"Woody is just Woody. Thousands of people do not know he has any other name. He is just a voice and a guitar. He sings the songs of a people and I suspect that he is, in a way, that people. Harsh voiced and nasal, his guitar hanging like a tire iron on a rusty rim, there is nothing sweet about Woody, and there is nothing sweet about the songs he sings. But there is something more important for those who will listen. There is the will of a people to endure and fight against oppression."
Arriving like a perfect storm into the life of an already somewhat leftish teenage GI stationed in Georgia during the timeframe that witnessed some of the most oppressive violence of the American Civil Rights Movement, the songs and prose of Woodrow Wilson Guthrie provided a lens into an America to which I had, for whatever reason, turned a blind eye.
Looking back, "Woody," as he had come to be called from an early age, also had a way of nurturing my philosophical sensibility that would be furthered by the writings of such simpatico cultural and political observers as Jack Kerouac, Eric Hoffer, Upton Sinclair, Kurt Vonnegut, Hunter Thompson, and Edward Abbey, not to mention the two musicians who had channeled my muse most extensively, Ramblin’ Jack Elliott and Bob Dylan.
Countless others would be similarly affected over the years by Guthrie’s words, of course, to the extent that 2012, the centennial year of his birth, is playing host to a wide variety of symposiums, concerts, festivals, panel discussions, university conferences, special tributes, museum and gallery exhibitions, workshops, educational programs, hobo gatherings, and impromptu sing-along jam sessions both here and across the pond.
With the Grammy Museum and the Guthrie family as organizers, Robert Santelli, the museum’s executive director, has been spending much of the year coordinating and moderating many of the testimonial gatherings. Santelli, who visited Park City during April of 2010 in his role as curator of the traveling Smithsonian exhibition, New Harmonies: Celebrating American Roots Music, brings both a fan’s and an educator’s sensibility to the table.
In March at the South-By-Southwest Festival in Austin, Texas, Santelli led a panel discussion focused upon Guthrie’s legacy and music featuring historian Douglas Brinkley, longtime music writer Dave Marsh, and musicians Jimmy LaFave and Joel Rafael. Woody’s daughter Nora and his son Arlo, a longtime singer-songwriter of note, were also on hand to add first-person anecdotes to the discussion.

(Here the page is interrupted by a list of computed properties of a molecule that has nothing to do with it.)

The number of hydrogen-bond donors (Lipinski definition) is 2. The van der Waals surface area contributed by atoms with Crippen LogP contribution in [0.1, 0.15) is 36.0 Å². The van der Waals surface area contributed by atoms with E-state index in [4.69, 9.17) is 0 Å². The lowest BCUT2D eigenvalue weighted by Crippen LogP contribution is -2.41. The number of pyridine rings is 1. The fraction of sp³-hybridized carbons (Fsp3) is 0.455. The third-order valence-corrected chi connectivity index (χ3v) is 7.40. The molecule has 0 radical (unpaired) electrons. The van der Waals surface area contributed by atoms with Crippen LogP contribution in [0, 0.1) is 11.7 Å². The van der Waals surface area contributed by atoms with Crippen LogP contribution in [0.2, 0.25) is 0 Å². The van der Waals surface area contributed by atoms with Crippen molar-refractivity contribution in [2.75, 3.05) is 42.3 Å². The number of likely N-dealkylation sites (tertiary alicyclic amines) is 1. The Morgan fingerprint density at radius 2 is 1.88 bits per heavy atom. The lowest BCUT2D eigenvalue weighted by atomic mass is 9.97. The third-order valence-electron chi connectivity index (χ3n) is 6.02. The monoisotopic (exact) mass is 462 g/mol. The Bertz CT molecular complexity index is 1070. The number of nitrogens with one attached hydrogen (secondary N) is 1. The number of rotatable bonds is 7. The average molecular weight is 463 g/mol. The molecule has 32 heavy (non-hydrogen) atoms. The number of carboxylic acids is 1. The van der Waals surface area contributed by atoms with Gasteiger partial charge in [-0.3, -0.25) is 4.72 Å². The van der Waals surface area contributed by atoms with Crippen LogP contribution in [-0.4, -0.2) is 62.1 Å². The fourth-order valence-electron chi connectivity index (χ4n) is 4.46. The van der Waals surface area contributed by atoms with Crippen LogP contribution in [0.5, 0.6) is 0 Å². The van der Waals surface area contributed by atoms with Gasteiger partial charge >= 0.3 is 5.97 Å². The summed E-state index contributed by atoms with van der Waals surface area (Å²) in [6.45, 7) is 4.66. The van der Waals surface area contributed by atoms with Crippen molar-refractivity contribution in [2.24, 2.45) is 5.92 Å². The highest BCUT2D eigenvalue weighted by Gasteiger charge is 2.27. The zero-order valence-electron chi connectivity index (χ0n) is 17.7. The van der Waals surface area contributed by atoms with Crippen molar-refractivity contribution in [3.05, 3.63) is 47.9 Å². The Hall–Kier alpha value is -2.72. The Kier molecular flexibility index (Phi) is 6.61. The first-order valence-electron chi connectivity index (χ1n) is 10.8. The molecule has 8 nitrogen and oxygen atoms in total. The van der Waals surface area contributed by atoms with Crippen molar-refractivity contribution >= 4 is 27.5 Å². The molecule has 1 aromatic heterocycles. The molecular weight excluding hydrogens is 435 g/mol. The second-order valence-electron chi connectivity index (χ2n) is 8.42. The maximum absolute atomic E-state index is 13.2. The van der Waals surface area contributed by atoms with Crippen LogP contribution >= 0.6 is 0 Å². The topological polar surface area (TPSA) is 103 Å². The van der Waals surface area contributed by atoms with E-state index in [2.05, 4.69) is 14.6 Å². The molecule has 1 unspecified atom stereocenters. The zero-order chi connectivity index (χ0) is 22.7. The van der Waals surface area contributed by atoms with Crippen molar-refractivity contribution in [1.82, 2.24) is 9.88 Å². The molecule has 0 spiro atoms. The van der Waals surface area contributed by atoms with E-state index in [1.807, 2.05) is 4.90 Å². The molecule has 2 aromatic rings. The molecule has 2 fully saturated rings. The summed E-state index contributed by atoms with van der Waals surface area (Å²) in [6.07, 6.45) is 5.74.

Musician and author Steve Earle, who only last weekend performed a riveting set at Red Butte Garden on a bill with the equally-brilliant Los Lobos, has always maintained that "Woody Guthrie invented my job." A couple of weeks earlier Earle had hosted a "Woody Fest" trio of New York concerts featuring Billy Bragg, Tim Robbins, the Wood Brothers, the late Levon Helm’s daughter Amy, Joe Purdy, and other performers with a relationship to Woody’s social ethic.
It’s all about his iconic songs, of course, with their anthemic quality equaled only by their working-class simplicity. A champion of the dispossessed, he never sugarcoated the brutal realities inherent in the relationship between the organized labor and business factions of his day.
In "1913 Massacre," he asks the listener to "Take a trip with me in 1913/To Calumet, Michigan, in the copper country/I will take you to a place called Italian Hall/Where the miners are having their big Christmas ball." By the concluding verse, copper company thugs had barred the door and shouted "fire" in the hall.
Most of the 73 victims of the ensuing stampede were children. No moon-June-spoon feel-good Tin Pan Alley songwriting for this guy.
Even his lighter fare, such as "Talking Fishing Blues" and "Do, Re, Mi," though whimsical on one level, highlighted the systemic inequality experienced by the downtrodden. "Pastures of Plenty" asked the 1% to at least notice the contributions of migrant workers who "set on your table your sparkling wine."
But, more than any other, it would be the song Woody wrote in response to Irving Berlin’s "America the Beautiful" that would have the most lasting impact. Although censors would edit out complete verses before allowing it in the classrooms of the day, "This Land is Your Land," as written by Woody, was nothing short of a call-to-arms for the have-nots to repossess their birthright. What a novel, and radical, idea!
Happy 100, Woody! They sure broke the mold when they made you!
Jay Meehan is a culture junkie and has been an observer, participant, and chronicler of the Park City and Wasatch County social scenes for more than 40 years.
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